b) Did the Defendants comply with statutory requirements in the process of exercising statutory power of sale of Plaintiff/Applicant’s charged property?
a) Did the Plaintiff/Applicant enter into contract /Agreement with Defendant for Loan Facility and default terms of the Agreement?
On 24th April, 2007, the Plaintiff admits by an Agreement, that he borrowed a loan of Ksh 10,000,000 and secured it with a Charge over LR Number 12565/29.
In August 2011, he borrowed a further sum of Ksh 5,400,000/- over a further charge of the same property. He confirmed he duly executed both charges annexed as WOO2 & WOO3 and is therefore bound by the terms of the Loan Agreements and Charges.
The Plaintiff’s contention is that he serviced the loan which was over Ksh 25 million but the Defendant claimed Ksh 16.6 million to date from him in default of loan facility.
The Plaintiff deposed that he sought from the Defendant through exchange of correspondences explanation on seeming inflation of his account with excessive and illegal charges and no response, explanation was provided and the Defendant refused and ignored to reverse. The Letter dated 26th April 2018 annexed as WOO6; reads in part;
“In my letter dated 30th January 2018 I had requested for statement of my loan account from the time funds were disbursed but you only provided a part that starts from 6th May 2010 so there is a period of nearly 3 years that is not covered by the Statement. Again, I would like to request for complete statement of my account since the funds were first disbursed up to now. I should also be keen to know how the respective interest rates have been applied over the duration of the loan to date…”
The Plaintiff tried to obtain independent advice in the way his account was run by Defendants and this is evidenced by Letter marked WOO4 dated 10th May 2019 written to and reply received from Interest Rates Advisory Centre (IRAC) dated 13th May 2019.
The Defendant deposed that the Plaintiff is in breach of the terms of the Agreement regarding repayment of monthly instalments and caused the Account to go into arrears as shown by annexed statement of account marked HS1.
The Defendant further deposed that pursuant to the terms of the Charge, particularly Clause 1, the Plaintiff bound himself to pay the principal amount and interest secured by the Charge, and as may be revised from time to time subject to the maximum prescribed by law.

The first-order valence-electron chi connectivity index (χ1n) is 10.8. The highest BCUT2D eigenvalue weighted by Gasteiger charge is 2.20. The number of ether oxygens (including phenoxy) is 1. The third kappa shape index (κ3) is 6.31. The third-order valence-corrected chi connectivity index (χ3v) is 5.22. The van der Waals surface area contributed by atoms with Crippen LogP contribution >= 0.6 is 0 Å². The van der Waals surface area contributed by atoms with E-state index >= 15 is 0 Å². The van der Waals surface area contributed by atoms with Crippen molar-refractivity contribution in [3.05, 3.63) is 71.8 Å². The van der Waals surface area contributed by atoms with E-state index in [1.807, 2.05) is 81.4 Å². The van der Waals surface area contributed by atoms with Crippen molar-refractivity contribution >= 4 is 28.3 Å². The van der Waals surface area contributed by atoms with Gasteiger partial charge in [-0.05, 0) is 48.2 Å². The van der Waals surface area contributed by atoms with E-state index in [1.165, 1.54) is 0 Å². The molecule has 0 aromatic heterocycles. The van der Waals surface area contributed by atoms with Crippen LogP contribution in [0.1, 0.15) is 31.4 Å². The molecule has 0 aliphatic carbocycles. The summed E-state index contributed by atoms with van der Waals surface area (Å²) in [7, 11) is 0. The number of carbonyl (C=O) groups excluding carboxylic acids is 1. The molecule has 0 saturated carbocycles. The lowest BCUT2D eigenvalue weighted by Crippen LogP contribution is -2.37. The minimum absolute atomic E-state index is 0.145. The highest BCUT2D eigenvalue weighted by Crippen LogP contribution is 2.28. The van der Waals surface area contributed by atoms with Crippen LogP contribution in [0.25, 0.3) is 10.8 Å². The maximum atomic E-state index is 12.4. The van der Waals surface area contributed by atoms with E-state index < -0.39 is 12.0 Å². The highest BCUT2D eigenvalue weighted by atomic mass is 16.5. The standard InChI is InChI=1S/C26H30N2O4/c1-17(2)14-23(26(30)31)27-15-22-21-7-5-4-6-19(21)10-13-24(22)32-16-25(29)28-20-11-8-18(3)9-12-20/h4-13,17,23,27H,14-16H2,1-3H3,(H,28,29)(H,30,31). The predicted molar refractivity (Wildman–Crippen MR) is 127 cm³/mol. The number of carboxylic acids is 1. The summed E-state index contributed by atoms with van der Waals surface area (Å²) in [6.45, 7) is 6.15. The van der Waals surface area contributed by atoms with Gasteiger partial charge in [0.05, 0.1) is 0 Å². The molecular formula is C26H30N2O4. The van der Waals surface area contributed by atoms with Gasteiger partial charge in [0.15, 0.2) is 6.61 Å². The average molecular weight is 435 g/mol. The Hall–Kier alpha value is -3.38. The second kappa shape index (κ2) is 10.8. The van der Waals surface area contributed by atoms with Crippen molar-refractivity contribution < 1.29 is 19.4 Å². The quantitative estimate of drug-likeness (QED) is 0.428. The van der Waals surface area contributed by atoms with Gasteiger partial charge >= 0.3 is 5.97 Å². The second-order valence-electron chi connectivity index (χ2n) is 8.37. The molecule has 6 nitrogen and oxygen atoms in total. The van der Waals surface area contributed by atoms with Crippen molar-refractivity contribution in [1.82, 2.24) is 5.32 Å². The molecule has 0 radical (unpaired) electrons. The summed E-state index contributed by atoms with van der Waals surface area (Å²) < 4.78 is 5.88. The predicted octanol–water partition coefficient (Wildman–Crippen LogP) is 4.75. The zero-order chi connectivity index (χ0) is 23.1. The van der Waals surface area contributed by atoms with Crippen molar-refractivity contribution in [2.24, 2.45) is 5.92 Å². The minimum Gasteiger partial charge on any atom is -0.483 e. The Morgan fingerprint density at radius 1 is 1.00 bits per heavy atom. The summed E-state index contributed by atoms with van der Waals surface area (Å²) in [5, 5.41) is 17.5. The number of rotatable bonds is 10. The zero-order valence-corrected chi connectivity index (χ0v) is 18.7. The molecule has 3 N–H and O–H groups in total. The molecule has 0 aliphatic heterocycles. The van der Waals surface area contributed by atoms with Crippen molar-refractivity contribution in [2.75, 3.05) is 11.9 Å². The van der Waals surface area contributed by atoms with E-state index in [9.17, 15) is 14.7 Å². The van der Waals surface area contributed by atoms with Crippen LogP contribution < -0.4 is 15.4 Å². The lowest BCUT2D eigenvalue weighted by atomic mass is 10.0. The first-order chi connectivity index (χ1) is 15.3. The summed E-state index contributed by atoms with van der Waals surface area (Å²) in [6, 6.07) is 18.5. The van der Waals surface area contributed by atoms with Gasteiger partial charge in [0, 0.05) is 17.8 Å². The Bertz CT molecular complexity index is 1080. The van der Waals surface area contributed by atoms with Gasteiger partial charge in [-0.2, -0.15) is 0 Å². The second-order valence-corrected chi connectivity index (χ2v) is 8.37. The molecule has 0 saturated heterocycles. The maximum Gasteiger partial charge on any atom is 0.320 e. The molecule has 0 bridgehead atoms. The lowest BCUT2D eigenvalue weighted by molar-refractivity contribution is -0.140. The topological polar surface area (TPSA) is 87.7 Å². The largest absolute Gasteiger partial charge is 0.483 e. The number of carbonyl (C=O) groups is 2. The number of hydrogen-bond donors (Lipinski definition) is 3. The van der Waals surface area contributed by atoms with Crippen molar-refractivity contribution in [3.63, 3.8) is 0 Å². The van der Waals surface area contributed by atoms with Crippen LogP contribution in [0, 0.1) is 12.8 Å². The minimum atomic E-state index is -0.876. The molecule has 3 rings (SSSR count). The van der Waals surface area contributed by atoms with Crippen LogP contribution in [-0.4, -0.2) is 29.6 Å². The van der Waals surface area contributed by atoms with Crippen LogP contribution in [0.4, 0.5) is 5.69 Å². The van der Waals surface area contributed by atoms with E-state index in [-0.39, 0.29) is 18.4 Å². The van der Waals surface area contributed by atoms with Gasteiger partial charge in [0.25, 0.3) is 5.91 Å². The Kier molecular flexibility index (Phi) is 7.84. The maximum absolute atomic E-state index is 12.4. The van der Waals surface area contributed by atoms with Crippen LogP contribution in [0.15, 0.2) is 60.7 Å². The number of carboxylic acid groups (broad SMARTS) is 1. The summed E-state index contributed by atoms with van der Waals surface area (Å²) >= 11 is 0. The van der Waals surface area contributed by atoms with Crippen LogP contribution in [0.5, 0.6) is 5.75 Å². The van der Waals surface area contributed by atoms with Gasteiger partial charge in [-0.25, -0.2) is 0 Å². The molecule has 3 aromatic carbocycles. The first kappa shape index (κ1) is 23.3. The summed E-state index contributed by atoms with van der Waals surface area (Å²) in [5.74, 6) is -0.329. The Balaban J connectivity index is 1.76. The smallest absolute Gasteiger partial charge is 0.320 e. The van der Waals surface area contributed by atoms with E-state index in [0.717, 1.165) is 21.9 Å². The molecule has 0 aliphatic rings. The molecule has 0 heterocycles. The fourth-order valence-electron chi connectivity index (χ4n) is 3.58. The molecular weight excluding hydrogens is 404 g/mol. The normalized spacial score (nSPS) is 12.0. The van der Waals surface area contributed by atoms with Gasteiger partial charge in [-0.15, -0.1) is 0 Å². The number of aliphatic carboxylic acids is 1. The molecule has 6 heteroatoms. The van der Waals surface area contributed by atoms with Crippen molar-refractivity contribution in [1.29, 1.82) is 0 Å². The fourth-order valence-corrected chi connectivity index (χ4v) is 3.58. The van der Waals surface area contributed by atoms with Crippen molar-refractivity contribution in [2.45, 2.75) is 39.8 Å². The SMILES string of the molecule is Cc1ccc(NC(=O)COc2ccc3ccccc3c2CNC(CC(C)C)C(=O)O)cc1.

Clause 1 of the Charge of 24th April 2007 reads;
(i) That such all interest shall accrue on a day to day basis and be calculated on the basis of 365 year;
(ii) That the Lender shall not be required to advise the Chargor or either of them prior any change in the rate of interest so payable nor shall failure by Lender to advise the Chargor as aforesaid prejudice in any way howsoever the recovery by the Lender of interest charged subsequent to any change;
(iii) That the rate of interest payable as aforesaid may from time to time be increased or otherwise varied by the Lender at the Lender’s sole discretion
(iv) That notwithstanding sub clause (iii) above, in the case of any such monies and liabilities being also secured to the Lender under an Agreement or instrument reserving a higher rate of interest than as aforesaid nothing herein contained shall prejudice the right of the Lender to recover such higher rate of interest or ( as the case maybe) the difference between the higher rate and the rates payable hereunder.
The Court considered correspondence between parties and found that the Plaintiff consistently sought information and explanation on escalating rates of interest from the Defendant. Whereas parties are deemed to freely contract, terms of the contract that thereafter bind them, the terms ought to be capable of compliance of the obligations by parties. A party cannot comply with terms not communicated such as increase of interest from time to time. The arbitrary increase of interest adversely affects and increases the outstanding amount. The Court will not interfere where parties contracted at arms-length basis but where any bargain is unduly harsh and overwhelmingly in favor of and leaves one party solely in charge of the performance of the Contract, the Court has a duty to intervene.